Since in the days of Austin there has been a controversy regarding the nature of law and its source. Generally speaking there are three schools of jurisprudence viewpoints concerning this question.
1. The view held by the followers of Austin that is command and obedience
2. The viewpoint which emphasizes the development of habit and customs
3. The viewpoint which emphasizes the needs and conditions of the society and its individuals.
Schools of Jurisprudence
Following are three schools of jurisprudence
Analytical School of Jurisprudence
The chief exponent of Analytical school of jurisprudence was the English Jurist, John Austin. It is also called positivist school of jurisprudence because it considers law as it is and not as it ought to be. This viewpoint is based on two principles.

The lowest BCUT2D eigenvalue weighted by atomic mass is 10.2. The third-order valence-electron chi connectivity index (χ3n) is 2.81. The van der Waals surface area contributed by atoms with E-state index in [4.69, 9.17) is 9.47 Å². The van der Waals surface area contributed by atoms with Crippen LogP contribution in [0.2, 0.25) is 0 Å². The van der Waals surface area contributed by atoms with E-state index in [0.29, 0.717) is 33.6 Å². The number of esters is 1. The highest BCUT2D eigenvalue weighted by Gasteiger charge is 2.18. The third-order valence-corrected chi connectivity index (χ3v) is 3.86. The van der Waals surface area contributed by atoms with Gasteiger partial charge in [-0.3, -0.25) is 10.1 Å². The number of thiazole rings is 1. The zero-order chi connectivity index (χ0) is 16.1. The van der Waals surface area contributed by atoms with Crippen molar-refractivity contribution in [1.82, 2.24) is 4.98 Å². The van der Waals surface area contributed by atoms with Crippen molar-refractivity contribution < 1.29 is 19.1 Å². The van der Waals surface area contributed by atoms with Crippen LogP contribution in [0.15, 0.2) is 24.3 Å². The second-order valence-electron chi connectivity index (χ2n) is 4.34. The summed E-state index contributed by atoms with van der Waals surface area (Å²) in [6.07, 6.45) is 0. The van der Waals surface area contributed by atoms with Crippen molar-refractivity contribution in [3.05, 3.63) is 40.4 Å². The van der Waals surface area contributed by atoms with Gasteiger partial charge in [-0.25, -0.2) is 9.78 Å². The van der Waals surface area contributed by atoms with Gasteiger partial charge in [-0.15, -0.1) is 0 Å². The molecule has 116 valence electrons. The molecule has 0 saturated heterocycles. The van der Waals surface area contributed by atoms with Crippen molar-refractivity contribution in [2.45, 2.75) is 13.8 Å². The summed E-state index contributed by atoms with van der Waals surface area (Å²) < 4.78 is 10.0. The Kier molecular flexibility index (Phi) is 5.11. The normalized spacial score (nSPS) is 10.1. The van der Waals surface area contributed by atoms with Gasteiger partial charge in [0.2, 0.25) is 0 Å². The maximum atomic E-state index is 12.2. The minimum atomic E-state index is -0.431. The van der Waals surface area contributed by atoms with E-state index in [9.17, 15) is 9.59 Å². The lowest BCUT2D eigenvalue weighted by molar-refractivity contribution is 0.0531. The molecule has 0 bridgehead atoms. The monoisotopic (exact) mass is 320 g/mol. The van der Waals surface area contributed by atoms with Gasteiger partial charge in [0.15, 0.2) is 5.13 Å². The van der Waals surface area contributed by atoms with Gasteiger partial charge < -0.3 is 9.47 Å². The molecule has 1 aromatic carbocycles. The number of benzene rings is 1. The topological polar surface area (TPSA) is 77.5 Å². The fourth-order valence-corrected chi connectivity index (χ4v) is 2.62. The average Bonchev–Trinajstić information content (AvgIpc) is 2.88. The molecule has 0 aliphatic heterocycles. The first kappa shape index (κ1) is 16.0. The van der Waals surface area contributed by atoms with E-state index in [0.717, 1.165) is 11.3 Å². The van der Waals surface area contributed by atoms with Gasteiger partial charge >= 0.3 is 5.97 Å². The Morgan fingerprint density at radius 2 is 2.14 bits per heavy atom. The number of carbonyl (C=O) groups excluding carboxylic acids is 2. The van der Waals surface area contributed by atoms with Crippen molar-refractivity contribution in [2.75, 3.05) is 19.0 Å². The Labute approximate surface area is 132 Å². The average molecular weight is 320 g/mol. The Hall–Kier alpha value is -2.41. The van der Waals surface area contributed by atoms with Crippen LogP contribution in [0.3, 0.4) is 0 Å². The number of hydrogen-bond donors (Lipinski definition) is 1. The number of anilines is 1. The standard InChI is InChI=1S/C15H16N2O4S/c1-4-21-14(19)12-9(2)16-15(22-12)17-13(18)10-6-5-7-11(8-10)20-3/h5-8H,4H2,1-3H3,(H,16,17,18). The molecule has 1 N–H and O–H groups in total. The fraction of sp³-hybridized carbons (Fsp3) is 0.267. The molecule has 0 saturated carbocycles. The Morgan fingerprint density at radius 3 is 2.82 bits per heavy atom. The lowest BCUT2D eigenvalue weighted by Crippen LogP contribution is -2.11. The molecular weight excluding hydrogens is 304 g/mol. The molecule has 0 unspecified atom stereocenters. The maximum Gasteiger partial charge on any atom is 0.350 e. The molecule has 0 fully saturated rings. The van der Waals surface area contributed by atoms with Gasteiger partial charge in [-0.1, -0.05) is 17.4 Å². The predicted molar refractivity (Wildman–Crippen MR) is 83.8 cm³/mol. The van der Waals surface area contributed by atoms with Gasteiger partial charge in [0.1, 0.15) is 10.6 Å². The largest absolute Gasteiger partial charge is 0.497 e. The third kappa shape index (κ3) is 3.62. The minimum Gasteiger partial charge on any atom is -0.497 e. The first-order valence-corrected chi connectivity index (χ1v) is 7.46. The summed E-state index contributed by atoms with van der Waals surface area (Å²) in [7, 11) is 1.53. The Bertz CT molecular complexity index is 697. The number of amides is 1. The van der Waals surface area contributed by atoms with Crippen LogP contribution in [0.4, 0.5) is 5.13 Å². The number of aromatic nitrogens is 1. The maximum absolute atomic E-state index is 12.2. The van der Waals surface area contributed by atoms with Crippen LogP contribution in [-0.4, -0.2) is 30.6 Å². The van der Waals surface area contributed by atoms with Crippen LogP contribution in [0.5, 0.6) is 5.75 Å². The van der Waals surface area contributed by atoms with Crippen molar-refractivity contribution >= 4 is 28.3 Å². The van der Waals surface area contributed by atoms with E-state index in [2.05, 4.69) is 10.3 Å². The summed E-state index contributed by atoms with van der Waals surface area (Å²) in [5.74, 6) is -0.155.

- Law is the command of the sovereign (that is law is made only by the sovereign authority of the stale).
- Force is the essence of law i.e. what cannot be enforced is not a law.
This theory was bitterly criticized in 19th century by the Pluralists and the sociological Jurists. Despite its shortcomings this theory has explained many too much about law. The Analytical school of jurisprudence says that laws must be made by the state in the interest of general welfare.